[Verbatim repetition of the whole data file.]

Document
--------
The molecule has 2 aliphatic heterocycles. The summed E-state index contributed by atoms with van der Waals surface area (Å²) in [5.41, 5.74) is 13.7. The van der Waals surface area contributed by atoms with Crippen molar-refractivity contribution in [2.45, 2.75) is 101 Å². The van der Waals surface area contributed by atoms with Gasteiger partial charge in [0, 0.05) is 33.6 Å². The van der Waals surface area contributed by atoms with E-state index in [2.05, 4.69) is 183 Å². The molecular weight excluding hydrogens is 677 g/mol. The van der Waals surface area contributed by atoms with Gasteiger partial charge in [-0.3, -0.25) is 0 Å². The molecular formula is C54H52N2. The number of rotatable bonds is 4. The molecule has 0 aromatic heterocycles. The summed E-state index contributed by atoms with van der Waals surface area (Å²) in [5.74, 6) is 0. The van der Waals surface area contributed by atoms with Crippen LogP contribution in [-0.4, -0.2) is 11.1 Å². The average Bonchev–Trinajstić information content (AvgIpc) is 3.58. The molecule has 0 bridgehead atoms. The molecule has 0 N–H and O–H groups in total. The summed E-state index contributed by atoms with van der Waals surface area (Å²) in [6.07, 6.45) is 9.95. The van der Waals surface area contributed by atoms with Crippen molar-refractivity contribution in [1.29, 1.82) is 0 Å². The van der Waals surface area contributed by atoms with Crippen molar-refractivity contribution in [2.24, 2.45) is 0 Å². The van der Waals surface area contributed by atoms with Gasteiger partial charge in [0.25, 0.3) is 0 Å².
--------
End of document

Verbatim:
The molecule has 2 aliphatic heterocycles. The summed E-state index contributed by atoms with van der Waals surface area (Å²) in [5.41, 5.74) is 13.7. The van der Waals surface area contributed by atoms with Crippen molar-refractivity contribution in [2.45, 2.75) is 101 Å². The van der Waals surface area contributed by atoms with Gasteiger partial charge in [0, 0.05) is 33.6 Å². The van der Waals surface area contributed by atoms with E-state index in [2.05, 4.69) is 183 Å². The molecular weight excluding hydrogens is 677 g/mol. The van der Waals surface area contributed by atoms with Gasteiger partial charge in [-0.3, -0.25) is 0 Å². The molecular formula is C54H52N2. The number of rotatable bonds is 4. The molecule has 0 aromatic heterocycles. The summed E-state index contributed by atoms with van der Waals surface area (Å²) in [5.74, 6) is 0. The van der Waals surface area contributed by atoms with Crippen LogP contribution in [-0.4, -0.2) is 11.1 Å². The average Bonchev–Trinajstić information content (AvgIpc) is 3.58. The molecule has 0 bridgehead atoms. The molecule has 0 N–H and O–H groups in total. The summed E-state index contributed by atoms with van der Waals surface area (Å²) in [6.07, 6.45) is 9.95. The van der Waals surface area contributed by atoms with Crippen molar-refractivity contribution in [1.29, 1.82) is 0 Å². The van der Waals surface area contributed by atoms with Crippen molar-refractivity contribution in [2.24, 2.45) is 0 Å². The van der Waals surface area contributed by atoms with Gasteiger partial charge in [0.25, 0.3) is 0 Å².